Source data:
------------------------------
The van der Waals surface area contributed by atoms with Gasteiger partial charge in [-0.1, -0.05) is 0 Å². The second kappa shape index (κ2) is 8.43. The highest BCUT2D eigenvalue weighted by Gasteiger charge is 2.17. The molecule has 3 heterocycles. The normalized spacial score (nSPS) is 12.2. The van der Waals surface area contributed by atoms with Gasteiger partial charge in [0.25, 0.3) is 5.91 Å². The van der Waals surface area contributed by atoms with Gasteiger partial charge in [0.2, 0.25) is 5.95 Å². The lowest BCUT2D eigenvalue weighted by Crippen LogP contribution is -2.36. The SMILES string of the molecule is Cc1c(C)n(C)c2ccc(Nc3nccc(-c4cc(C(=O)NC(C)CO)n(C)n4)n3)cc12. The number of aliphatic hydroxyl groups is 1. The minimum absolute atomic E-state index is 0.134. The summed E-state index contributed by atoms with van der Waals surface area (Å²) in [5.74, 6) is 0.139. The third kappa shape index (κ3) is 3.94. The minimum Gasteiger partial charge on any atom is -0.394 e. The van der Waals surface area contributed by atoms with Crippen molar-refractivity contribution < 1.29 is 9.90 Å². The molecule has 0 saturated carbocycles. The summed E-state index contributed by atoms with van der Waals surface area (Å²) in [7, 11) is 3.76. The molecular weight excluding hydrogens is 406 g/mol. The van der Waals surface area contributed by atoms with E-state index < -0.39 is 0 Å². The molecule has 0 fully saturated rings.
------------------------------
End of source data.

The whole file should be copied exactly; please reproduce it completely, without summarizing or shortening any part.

The van der Waals surface area contributed by atoms with Gasteiger partial charge in [-0.1, -0.05) is 0 Å². The second kappa shape index (κ2) is 8.43. The highest BCUT2D eigenvalue weighted by Gasteiger charge is 2.17. The molecule has 3 heterocycles. The normalized spacial score (nSPS) is 12.2. The van der Waals surface area contributed by atoms with Gasteiger partial charge in [0.25, 0.3) is 5.91 Å². The van der Waals surface area contributed by atoms with Gasteiger partial charge in [0.2, 0.25) is 5.95 Å². The lowest BCUT2D eigenvalue weighted by Crippen LogP contribution is -2.36. The SMILES string of the molecule is Cc1c(C)n(C)c2ccc(Nc3nccc(-c4cc(C(=O)NC(C)CO)n(C)n4)n3)cc12. The number of aliphatic hydroxyl groups is 1. The minimum absolute atomic E-state index is 0.134. The summed E-state index contributed by atoms with van der Waals surface area (Å²) in [5.74, 6) is 0.139. The third kappa shape index (κ3) is 3.94. The minimum Gasteiger partial charge on any atom is -0.394 e. The van der Waals surface area contributed by atoms with Crippen molar-refractivity contribution < 1.29 is 9.90 Å². The molecule has 0 saturated carbocycles. The summed E-state index contributed by atoms with van der Waals surface area (Å²) in [7, 11) is 3.76. The molecular weight excluding hydrogens is 406 g/mol. The van der Waals surface area contributed by atoms with E-state index < -0.39 is 0 Å². The molecule has 0 fully saturated rings.